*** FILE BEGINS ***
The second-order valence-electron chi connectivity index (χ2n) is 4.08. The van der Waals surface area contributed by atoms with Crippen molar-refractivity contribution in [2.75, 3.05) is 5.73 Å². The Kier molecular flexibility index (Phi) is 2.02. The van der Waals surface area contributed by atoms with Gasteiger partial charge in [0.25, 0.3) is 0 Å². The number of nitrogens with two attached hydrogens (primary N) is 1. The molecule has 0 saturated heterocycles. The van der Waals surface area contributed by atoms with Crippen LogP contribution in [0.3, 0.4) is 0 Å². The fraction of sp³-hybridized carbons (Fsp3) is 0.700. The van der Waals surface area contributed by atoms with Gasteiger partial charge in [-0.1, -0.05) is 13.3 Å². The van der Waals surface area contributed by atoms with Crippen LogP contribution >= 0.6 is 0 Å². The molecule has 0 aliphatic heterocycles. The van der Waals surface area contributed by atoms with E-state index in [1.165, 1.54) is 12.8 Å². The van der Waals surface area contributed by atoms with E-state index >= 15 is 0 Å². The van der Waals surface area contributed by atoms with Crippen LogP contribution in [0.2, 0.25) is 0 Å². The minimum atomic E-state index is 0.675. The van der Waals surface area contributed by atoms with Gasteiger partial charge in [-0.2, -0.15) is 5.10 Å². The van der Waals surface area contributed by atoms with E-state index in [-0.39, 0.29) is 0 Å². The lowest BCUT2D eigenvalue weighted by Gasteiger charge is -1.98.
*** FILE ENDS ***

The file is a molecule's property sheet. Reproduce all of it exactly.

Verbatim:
The second-order valence-electron chi connectivity index (χ2n) is 4.08. The van der Waals surface area contributed by atoms with Crippen molar-refractivity contribution in [2.75, 3.05) is 5.73 Å². The Kier molecular flexibility index (Phi) is 2.02. The van der Waals surface area contributed by atoms with Gasteiger partial charge in [0.25, 0.3) is 0 Å². The number of nitrogens with two attached hydrogens (primary N) is 1. The molecule has 0 saturated heterocycles. The van der Waals surface area contributed by atoms with Crippen LogP contribution in [0.3, 0.4) is 0 Å². The fraction of sp³-hybridized carbons (Fsp3) is 0.700. The van der Waals surface area contributed by atoms with Gasteiger partial charge in [-0.1, -0.05) is 13.3 Å². The van der Waals surface area contributed by atoms with Crippen LogP contribution >= 0.6 is 0 Å². The molecule has 0 aliphatic heterocycles. The van der Waals surface area contributed by atoms with E-state index in [1.165, 1.54) is 12.8 Å². The van der Waals surface area contributed by atoms with E-state index >= 15 is 0 Å². The van der Waals surface area contributed by atoms with Crippen LogP contribution in [0.2, 0.25) is 0 Å². The minimum atomic E-state index is 0.675. The van der Waals surface area contributed by atoms with Gasteiger partial charge in [-0.2, -0.15) is 5.10 Å². The van der Waals surface area contributed by atoms with E-state index in [-0.39, 0.29) is 0 Å². The lowest BCUT2D eigenvalue weighted by Gasteiger charge is -1.98.